Here is the regular write-up of our latest event at the Green Man in Fitzrovia. We had a very healthy audience of thirty people with around five newcomers. First of all, many thanks to Stuart Pound and Rosemary Norman for being our special guests and who presented their work in the first half. Stuart has been making experimental films since 1970 and has shown his work around the world. He started working on 16mm film in the 1970s but today works entirely digitally. He often uses found images from the internet or video-footage from commercial DVDs which he radically reworks to completely change their meaning completely. Rosemary Norman is a poet and has worked with Stuart on a number of his films, including Writing Behaviour, below. You can out more about their work here: http://www.stuartpound.info/ Ben Fox filmed Stuart talking about his work which you can see here:
The films Stuart showed in order are:
1. Codex – Extract (the last ten minutes of an hour-long film) (1979, 10’00”, 16mm)
2.Writing Behaviour (2003, 2’00”, DV) from a poem by Rosemary Norman, which she performed as a live accompaniment to the film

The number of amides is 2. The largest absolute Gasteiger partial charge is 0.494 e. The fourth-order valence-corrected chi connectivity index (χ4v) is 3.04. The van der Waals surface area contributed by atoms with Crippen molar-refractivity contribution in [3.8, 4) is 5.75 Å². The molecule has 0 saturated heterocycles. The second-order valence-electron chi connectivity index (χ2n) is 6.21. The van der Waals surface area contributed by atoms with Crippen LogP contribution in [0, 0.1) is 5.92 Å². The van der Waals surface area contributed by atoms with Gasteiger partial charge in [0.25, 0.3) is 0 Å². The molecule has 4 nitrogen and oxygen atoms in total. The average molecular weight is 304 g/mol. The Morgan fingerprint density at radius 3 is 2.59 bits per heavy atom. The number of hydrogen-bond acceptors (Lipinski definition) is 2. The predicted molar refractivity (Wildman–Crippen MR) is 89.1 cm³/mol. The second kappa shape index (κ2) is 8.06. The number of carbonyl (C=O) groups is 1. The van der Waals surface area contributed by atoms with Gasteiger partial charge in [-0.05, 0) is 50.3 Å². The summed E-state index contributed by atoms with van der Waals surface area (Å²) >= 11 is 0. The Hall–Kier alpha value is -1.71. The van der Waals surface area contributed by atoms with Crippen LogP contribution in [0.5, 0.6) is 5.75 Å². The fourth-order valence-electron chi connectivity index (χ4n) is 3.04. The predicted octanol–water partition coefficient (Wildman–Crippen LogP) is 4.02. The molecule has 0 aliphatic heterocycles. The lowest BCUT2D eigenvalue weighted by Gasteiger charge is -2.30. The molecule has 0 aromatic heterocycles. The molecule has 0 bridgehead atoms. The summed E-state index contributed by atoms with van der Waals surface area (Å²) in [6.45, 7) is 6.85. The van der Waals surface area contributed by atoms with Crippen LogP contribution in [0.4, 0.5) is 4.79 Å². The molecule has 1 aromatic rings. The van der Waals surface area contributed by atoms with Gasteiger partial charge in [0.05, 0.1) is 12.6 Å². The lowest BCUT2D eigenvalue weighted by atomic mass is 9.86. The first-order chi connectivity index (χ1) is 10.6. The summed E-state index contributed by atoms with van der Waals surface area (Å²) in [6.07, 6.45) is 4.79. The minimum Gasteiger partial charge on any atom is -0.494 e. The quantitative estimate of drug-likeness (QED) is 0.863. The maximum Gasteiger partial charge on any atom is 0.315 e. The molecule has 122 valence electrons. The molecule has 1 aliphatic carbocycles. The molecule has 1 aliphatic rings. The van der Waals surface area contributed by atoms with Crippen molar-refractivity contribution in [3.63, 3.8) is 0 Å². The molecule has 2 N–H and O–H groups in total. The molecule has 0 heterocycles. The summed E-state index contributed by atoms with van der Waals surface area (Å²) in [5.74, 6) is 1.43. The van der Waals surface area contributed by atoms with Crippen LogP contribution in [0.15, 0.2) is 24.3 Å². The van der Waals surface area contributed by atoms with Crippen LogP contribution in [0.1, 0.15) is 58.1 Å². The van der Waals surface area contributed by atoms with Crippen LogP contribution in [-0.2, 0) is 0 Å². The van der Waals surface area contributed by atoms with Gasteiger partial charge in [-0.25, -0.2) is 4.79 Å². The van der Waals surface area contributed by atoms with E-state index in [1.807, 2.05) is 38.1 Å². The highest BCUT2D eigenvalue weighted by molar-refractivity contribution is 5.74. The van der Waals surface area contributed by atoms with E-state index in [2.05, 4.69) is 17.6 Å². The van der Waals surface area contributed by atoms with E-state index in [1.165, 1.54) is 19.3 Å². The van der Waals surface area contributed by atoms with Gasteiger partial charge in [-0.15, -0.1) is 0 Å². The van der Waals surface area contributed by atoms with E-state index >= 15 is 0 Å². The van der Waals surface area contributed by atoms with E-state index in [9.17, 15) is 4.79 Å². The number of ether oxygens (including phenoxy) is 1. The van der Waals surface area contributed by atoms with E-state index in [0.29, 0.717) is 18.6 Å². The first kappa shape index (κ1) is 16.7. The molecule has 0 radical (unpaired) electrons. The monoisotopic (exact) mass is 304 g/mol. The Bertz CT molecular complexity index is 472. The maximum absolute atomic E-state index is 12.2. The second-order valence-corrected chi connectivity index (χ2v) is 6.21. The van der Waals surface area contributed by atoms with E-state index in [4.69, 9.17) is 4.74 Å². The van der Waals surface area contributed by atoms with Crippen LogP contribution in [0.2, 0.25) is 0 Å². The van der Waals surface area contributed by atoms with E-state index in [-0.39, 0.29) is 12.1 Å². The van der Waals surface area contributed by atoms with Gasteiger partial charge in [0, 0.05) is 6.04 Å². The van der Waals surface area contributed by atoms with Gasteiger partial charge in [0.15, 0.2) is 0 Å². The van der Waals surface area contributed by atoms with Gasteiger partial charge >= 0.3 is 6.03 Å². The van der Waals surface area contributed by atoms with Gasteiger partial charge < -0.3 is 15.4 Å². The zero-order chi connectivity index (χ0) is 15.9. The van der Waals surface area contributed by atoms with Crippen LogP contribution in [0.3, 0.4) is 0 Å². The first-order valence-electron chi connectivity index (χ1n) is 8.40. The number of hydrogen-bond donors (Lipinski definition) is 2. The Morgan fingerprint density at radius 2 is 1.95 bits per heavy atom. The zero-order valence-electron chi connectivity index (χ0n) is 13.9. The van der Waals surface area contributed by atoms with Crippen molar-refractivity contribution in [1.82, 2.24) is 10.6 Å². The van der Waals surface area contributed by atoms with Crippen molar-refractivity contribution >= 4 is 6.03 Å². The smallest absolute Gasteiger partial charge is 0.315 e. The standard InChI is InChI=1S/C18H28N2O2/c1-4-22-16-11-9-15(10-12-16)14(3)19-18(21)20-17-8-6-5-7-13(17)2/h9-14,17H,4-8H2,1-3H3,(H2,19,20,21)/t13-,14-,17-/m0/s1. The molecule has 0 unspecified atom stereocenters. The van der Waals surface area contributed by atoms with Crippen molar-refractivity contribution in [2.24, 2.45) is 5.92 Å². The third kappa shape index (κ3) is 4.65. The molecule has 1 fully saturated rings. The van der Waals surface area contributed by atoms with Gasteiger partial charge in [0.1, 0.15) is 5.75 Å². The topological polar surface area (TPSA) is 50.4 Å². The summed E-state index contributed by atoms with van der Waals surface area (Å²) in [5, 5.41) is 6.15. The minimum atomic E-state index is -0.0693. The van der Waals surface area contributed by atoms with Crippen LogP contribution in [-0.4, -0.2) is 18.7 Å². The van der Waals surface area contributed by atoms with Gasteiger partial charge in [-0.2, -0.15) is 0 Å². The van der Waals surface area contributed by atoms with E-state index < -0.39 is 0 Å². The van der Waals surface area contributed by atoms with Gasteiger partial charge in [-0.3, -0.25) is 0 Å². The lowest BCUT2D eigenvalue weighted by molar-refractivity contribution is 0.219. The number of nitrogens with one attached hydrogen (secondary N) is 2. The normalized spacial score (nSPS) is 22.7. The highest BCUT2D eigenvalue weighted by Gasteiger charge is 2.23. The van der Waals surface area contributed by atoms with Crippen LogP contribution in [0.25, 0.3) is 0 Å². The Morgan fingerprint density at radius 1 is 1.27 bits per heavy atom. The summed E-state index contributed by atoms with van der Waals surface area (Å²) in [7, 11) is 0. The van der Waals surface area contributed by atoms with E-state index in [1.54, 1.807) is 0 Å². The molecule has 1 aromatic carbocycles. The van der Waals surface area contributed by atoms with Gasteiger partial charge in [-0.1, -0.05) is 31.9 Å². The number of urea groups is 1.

3. Kaleidoscopics (2001, 3’00” version, DV). It was at the premiere of this film at the National Film Theatre in 2001 that I first met Stuart
4. Postcard (2004, 3’00” DV), using a found image from c 1910
5. She’s Not There(2005, 2’00”, DV), using a found image from c 2005
6.Revernerations In Time(2006, 2’00”, DV) A compilation of Tony Blair’s sighs from an interview after the second Gulf War
7. Black And White (2013, 6’00”, DV), reusing scenes appropriated from Antonioni’s famous film “L’Avventura”. When he was a boy Stuart wrote a fan letter to Monica Vitti, c/o Michaelangelo Antonioni, Rome and got a reply! In the interval Victor Opeyokun spoke about his animation workshop in Lewisham which contains nine animation desks and a line-tester. Please email him at this address to find out more: email@example.com. Filmmaker Patrick Beveridge then said a few words about the mainstream demise of 16mm film as a format and what solutions filmmakers can find to this problem by using small European film labs. We then proceed to the second half of the screening which, as usual, was an improvised programme of films which members had brought along on the night.
1. Barcode Inventor Checks Out by Philip Green (2012, 0’20”, DV). A welcome return from Philip and the funniest thing I have seen so far this year. Voice artist Andrew Hamblin, who has played us his voice-reels in the past, then showed three new animations he has voiced, including one he made with his brother Thomas. It is always great to see how people’s work progresses, so well done, chaps.